benefactor

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English[edit]

English Wikipedia has an article on:
Wikipedia

Alternative forms[edit]

Etymology[edit]

From Middle English benefactor, borrowed from Medieval Latin benefactor (he who bestows a favor), from Latin benefaciō (benefit someone), from bene (good) + faciō (do, make).

Pronunciation[edit]

  • (US) enPR: bĕn'əfăktər, IPA(key): /ˈbɛnəˌfæktɚ/
  • (file)

Noun[edit]

benefactor (plural benefactors)

  1. Somebody who gives a gift, often money to a charity.

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Translations[edit]


Latin[edit]

Etymology[edit]

From benefaciō or benefactus +‎ -tor.

Pronunciation[edit]

Noun[edit]

benefactor m (genitive benefactōris); third declension

  1. (Late Latin) benefactor; one who confers a favour

Declension[edit]

Third-declension noun.

Case Singular Plural
Nominative benefactor benefactōrēs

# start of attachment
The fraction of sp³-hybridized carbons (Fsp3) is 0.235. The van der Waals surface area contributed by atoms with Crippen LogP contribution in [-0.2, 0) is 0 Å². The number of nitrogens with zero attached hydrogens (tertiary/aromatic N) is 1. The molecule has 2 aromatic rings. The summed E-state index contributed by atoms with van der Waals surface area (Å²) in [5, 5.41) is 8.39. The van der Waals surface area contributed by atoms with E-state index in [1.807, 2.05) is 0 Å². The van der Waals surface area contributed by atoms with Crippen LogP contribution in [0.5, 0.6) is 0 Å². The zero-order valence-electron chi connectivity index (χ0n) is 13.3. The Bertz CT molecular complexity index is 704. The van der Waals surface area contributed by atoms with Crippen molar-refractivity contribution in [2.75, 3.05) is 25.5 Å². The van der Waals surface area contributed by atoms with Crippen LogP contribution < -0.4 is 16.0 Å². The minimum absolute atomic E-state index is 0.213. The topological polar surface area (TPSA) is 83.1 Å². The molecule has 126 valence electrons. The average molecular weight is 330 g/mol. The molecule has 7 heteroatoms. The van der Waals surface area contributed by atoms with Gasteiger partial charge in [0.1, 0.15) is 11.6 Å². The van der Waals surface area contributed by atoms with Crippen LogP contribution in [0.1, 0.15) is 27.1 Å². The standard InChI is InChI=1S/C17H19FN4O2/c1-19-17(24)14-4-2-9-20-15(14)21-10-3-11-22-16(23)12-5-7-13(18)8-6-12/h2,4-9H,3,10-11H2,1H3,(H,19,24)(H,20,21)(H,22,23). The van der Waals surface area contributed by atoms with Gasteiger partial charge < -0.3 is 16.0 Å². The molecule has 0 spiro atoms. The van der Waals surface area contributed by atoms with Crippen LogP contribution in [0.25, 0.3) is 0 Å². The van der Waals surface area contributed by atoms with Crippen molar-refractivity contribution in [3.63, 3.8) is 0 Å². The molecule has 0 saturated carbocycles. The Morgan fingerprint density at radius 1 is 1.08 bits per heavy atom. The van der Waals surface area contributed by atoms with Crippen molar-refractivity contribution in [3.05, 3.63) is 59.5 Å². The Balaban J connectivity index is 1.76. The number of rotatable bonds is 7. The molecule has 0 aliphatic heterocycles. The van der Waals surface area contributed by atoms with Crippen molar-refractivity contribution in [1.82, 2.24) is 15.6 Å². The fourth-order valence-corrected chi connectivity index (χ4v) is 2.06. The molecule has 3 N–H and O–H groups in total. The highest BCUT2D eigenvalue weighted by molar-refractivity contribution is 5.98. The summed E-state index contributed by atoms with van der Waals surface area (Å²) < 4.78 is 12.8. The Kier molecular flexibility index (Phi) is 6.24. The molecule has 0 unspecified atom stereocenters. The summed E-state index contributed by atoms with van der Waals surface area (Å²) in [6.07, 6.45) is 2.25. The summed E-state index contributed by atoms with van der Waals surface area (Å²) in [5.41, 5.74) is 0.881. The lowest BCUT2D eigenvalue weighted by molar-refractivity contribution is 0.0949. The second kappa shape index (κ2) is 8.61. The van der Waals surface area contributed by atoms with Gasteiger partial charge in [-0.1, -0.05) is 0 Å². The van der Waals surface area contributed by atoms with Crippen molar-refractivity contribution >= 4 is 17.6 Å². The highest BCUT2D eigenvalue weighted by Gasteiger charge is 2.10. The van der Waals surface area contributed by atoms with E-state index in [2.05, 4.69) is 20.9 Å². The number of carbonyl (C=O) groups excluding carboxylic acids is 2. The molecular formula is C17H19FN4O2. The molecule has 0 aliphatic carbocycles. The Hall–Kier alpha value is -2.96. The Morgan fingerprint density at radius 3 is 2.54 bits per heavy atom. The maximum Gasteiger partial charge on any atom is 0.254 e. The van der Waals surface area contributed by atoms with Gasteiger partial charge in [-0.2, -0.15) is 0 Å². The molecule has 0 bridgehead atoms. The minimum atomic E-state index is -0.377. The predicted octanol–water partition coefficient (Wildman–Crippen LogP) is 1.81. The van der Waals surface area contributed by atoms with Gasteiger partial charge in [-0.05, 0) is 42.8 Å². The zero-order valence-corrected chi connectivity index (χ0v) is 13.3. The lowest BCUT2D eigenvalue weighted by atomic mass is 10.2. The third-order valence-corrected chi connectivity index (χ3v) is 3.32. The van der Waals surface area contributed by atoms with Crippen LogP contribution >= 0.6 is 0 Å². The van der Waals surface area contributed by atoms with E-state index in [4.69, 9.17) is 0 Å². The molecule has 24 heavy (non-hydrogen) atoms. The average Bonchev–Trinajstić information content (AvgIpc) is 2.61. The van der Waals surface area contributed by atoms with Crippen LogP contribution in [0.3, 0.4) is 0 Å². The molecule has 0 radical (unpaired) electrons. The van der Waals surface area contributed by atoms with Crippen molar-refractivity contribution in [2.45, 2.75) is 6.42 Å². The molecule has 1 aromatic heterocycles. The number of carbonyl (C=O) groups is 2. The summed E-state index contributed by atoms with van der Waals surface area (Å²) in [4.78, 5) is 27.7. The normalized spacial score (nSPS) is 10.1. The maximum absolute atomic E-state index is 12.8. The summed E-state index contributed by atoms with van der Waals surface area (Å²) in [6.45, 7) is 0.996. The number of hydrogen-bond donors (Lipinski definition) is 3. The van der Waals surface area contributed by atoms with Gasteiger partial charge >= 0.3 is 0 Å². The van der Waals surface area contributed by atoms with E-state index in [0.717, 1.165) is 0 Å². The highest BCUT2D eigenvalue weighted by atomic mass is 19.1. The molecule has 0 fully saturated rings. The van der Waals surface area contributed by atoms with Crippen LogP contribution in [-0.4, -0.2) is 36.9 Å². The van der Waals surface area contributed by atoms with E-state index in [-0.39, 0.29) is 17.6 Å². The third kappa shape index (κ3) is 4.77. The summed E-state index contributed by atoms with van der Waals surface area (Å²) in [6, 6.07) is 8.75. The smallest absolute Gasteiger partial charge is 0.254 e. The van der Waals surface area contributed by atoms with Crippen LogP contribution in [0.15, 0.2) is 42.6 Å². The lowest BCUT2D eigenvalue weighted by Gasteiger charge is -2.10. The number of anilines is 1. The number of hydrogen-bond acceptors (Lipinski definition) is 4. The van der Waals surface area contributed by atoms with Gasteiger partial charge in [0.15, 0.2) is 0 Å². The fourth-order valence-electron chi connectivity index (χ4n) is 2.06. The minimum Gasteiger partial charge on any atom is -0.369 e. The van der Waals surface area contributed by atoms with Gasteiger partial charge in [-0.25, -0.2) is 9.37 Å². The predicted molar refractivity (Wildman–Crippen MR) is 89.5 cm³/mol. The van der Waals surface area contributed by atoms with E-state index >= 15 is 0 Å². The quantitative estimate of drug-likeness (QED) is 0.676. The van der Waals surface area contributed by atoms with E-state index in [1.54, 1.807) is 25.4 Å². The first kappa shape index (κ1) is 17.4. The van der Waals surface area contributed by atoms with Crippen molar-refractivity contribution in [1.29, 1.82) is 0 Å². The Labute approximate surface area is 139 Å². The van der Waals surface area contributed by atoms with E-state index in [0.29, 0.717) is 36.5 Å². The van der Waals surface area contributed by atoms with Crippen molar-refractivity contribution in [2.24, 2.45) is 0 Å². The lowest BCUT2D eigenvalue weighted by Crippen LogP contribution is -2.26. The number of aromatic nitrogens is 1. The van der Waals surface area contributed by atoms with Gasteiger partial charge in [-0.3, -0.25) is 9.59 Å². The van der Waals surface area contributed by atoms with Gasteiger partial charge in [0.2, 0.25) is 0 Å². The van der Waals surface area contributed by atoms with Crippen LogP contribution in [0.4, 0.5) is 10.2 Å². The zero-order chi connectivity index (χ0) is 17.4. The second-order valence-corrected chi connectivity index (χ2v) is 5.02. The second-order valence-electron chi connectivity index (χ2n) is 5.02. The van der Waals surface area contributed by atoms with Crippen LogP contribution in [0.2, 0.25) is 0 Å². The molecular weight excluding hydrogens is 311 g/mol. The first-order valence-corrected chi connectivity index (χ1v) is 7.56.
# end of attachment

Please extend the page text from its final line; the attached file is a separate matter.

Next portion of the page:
Genitive benefactōris benefactōrum
Dative benefactōrī benefactōribus
Accusative benefactōrem benefactōrēs
Ablative benefactōre benefactōribus
Vocative benefactor benefactōrēs

Antonyms[edit]

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Descendants[edit]

References[edit]


Spanish[edit]

Etymology[edit]

Borrowed from Late Latin benefactor, from Latin benefacio. Compare the inherited doublet bienhechor.

Pronunciation[edit]

  • IPA(key): /benefaɡˈtoɾ/, [benefaɣˈt̪oɾ]
  • Hyphenation: be‧ne‧fac‧tor

Noun[edit]

benefactor m (plural benefactores, feminine benefactora, feminine plural benefactoras)

  1. benefactor

Related terms[edit]